Where the hell is black?

Forget the gender implication contained in this graph. Where is black?

I've always thought that the concept of a favorite color is kind of strange. My color preferences tend to depend upon context. I might prefer red in some circumstances and green in others. 

But if pressed, I say that black is my favorite color. It is my preferred color in most contexts. 

When it comes to choosing clothing colors, I prefer black. 
When it comes to ink, I prefer black over all others.
My car is black. My golf bag is black. My sneakers are black.  

So where is black on these graphs? 

Am I the only person in the world whose favorite color is black?

Boy vs. Girl: Episode 17 - Sexy voice, Sports Illustrated Swimsuit Model, and Cuddling

In this week's episode, Rachel and I discuss Rachel's sexy voice, women's clothing sizes, and men's aversion to cuddling. 

You can listen here or - better yet - subscribe to our podcast in the iTunes store or wherever you get your podcasts.

And if you like the show, please consider leaving a review on iTunes. It helps readers find the show, and it makes me feel even better about myself.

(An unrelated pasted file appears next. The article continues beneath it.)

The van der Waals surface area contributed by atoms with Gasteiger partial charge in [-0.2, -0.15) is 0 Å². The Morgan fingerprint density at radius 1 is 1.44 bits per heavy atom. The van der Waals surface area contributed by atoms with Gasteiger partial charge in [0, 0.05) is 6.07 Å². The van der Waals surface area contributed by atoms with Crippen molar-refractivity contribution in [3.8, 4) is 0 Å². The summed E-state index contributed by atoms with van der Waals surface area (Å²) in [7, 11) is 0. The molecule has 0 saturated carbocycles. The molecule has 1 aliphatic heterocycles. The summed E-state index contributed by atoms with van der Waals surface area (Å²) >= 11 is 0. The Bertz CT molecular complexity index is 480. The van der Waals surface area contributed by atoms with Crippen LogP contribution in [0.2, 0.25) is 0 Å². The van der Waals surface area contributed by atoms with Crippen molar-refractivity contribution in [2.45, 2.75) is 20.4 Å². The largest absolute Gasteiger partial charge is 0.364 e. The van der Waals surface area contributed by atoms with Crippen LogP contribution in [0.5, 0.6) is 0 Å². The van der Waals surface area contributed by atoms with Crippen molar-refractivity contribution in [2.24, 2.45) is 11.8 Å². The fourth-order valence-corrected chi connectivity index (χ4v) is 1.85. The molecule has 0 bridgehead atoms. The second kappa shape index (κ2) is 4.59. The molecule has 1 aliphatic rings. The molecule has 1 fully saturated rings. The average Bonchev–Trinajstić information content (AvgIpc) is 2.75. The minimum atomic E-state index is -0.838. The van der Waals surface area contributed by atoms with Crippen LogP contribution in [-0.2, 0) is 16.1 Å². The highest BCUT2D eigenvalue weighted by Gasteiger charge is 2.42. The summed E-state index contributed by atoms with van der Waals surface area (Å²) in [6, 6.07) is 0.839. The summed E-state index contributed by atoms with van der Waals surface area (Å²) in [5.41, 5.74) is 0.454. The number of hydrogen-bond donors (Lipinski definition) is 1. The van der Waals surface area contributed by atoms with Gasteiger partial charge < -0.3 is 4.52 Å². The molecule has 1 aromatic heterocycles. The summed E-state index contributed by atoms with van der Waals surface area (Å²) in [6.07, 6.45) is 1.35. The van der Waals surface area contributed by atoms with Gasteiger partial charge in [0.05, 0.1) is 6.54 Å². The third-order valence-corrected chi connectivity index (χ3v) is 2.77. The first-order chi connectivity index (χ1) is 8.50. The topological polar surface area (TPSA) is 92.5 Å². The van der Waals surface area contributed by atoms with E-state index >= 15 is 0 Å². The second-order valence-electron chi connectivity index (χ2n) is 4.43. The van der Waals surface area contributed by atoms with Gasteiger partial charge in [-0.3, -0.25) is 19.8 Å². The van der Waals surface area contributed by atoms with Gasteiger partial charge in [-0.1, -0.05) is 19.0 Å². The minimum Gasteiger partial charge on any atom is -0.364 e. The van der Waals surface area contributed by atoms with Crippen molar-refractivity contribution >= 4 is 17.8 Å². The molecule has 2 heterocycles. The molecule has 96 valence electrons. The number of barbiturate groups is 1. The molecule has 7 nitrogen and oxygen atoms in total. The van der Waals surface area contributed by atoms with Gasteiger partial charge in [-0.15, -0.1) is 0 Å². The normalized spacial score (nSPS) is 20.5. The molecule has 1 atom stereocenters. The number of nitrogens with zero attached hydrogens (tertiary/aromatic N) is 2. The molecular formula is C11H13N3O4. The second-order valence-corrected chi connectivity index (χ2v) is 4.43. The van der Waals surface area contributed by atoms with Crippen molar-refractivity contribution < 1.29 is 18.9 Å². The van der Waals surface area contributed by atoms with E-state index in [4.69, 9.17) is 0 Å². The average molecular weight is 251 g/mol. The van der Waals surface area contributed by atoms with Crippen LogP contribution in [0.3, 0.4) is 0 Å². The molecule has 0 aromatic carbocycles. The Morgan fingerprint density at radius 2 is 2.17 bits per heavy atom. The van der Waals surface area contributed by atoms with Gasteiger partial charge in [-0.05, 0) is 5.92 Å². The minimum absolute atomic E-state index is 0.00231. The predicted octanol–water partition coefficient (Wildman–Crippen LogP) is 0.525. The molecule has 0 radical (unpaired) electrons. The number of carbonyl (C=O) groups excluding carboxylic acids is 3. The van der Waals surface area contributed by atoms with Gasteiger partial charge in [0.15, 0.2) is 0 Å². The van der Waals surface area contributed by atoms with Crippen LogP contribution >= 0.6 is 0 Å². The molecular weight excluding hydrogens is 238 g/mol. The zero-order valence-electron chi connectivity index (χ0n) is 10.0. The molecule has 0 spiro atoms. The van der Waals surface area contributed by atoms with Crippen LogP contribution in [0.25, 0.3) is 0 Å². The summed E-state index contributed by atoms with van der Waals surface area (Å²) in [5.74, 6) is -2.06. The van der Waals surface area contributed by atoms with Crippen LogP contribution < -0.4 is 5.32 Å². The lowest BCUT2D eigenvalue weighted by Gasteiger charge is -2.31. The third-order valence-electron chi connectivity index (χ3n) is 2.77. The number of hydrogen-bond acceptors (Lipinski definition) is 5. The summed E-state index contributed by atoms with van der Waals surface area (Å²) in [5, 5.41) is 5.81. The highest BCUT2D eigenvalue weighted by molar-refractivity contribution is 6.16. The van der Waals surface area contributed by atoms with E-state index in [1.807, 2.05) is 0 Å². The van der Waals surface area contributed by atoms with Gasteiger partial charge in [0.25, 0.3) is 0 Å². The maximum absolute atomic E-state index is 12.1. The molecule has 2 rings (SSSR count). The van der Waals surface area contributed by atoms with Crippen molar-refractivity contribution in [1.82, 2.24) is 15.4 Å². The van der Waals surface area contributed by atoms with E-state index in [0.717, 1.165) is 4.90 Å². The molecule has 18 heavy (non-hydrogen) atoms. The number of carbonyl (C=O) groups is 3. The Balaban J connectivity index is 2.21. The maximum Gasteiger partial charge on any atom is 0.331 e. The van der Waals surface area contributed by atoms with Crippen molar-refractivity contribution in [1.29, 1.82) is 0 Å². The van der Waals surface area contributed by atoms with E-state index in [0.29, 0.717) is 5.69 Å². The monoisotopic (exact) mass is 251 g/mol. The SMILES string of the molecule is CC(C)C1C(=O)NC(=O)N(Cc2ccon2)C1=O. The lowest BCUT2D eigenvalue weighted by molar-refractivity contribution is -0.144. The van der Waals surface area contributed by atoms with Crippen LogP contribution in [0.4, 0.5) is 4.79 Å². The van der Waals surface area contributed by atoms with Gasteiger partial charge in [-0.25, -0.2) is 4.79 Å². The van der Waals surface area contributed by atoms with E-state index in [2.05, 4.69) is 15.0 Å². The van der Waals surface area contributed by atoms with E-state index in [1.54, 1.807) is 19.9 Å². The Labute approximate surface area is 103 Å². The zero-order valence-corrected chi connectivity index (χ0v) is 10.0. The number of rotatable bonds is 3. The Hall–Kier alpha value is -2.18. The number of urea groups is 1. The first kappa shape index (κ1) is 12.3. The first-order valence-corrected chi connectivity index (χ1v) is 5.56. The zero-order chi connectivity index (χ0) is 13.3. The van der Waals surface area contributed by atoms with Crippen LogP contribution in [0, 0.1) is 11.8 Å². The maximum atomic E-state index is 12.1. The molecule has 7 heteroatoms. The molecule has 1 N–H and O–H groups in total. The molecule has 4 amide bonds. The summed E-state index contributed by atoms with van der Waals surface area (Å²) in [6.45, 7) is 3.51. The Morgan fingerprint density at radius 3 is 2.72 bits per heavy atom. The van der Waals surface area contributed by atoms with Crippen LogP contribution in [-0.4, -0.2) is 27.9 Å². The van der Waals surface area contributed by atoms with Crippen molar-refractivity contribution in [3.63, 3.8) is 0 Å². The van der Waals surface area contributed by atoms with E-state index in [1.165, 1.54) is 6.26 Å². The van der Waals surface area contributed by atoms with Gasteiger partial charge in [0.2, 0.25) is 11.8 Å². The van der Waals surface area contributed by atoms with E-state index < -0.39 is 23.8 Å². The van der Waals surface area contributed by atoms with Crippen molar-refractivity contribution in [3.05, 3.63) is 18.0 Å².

Boy Vs. Girl: Episode 1 of our new podcast launches today!

Two years ago, I began thinking about producing a podcast of my own. The combination of my excessive love for podcast and my fundamental (and possibly narcissistic) belief that I have interesting things to say led to my desire to become a podcast host.

Today, my podcast partner Rachel Leventhal-Weiner and I have finally achieved that goal with Boy vs. Girl: a podcast about gender and gender stereotypes from a self-described expert on gender issues (the boy) who has spent the last two decades immersed in female culture and a sociologist (the girl) who is an actual scholar with actual scholarly credentials.